Washington, Apr 8 : Researchers have shown that dopamine-producing neurons, when transplanted into adult rat brains, may help in the treatment of behavioural symptoms linked to low dopamine levels, like Parkinson's disease.
In the study, led by Marius Wernig, a postdoctoral researcher in Whitehead Member Rudolf Jaenisch's lab, the researchers used rodent model for transplanting the neurons taken from reprogrammed adult skin cells, which were successfully integrated into foetal mouse brains and resulted in a reduction in Parkinson's disease symptoms.
"This is the first demonstration that reprogrammed cells can integrate into the neural system or positively affect neurodegenerative disease," said Wernig.
This study comes in line with an earlier research showing that mice with a human sickle-cell anemia disease trait could be treated with adult skin cells that had been reprogrammed to an embryonic stem cell-like state.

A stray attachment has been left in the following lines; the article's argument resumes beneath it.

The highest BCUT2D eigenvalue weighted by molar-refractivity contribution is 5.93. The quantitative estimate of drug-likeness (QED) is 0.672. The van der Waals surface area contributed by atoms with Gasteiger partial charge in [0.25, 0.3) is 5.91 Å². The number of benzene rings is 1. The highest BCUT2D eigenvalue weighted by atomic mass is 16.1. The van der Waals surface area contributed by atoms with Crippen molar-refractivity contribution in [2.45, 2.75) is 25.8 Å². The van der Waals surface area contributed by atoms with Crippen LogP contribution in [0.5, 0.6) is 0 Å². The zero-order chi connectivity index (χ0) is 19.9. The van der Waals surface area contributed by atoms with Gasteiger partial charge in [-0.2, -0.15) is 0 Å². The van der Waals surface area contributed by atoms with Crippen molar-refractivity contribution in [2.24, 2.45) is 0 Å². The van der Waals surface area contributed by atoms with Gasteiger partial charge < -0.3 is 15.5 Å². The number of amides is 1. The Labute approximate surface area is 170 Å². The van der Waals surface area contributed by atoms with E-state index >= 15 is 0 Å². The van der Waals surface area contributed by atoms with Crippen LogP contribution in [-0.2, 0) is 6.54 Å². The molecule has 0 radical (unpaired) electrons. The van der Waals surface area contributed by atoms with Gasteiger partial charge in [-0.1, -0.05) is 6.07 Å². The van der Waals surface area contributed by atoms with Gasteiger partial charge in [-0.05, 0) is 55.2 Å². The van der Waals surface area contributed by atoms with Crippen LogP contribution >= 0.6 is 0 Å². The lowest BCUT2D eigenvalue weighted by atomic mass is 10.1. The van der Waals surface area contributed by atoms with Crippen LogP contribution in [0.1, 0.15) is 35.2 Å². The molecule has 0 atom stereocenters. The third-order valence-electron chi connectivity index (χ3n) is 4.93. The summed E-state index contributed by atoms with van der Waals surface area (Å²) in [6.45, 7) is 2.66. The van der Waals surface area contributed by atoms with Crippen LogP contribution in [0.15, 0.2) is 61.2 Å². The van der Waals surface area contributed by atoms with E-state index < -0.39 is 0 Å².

However, in the neural experiments the researchers induced pluripotent stem cells (IPS cells), created by reprogramming adult skin cells using retroviruses to express four genes (Oct4, Sox2, c-Myc and Klf4) into the cells' DNA. Later, they used techniques originally developed in embryonic stem cells to differentiate these IPS cells into neural precursor cells and dopamine neurons.
In order to find out the therapeutic potential of the IPS cells, the researchers used a rat model for Parkinson's disease, a human condition caused by insufficient levels of the hormone dopamine in a specific part of the midbrain. Later, they killed the dopamine-producing neurons on one side of the rat brains to mimic this state. After that, the differentiated dopamine neurons were grafted into a part of the rat brains called the striatum.
After eight weeks of transplantation, the researchers discovered that the dopamine neurons had extended into the surrounding brain.
"This experiment shows that in vitro reprogrammed cells can in principle be used to treat Parkinson's disease. It's a proof of principle experiment that argues, yes, these cells may have the therapeutic promise that people ascribe to them," said Jaenisch.
The researchers are hopeful that this work could eventually be applied to human patients.
The study was published recently in the online Early Edition of PNAS.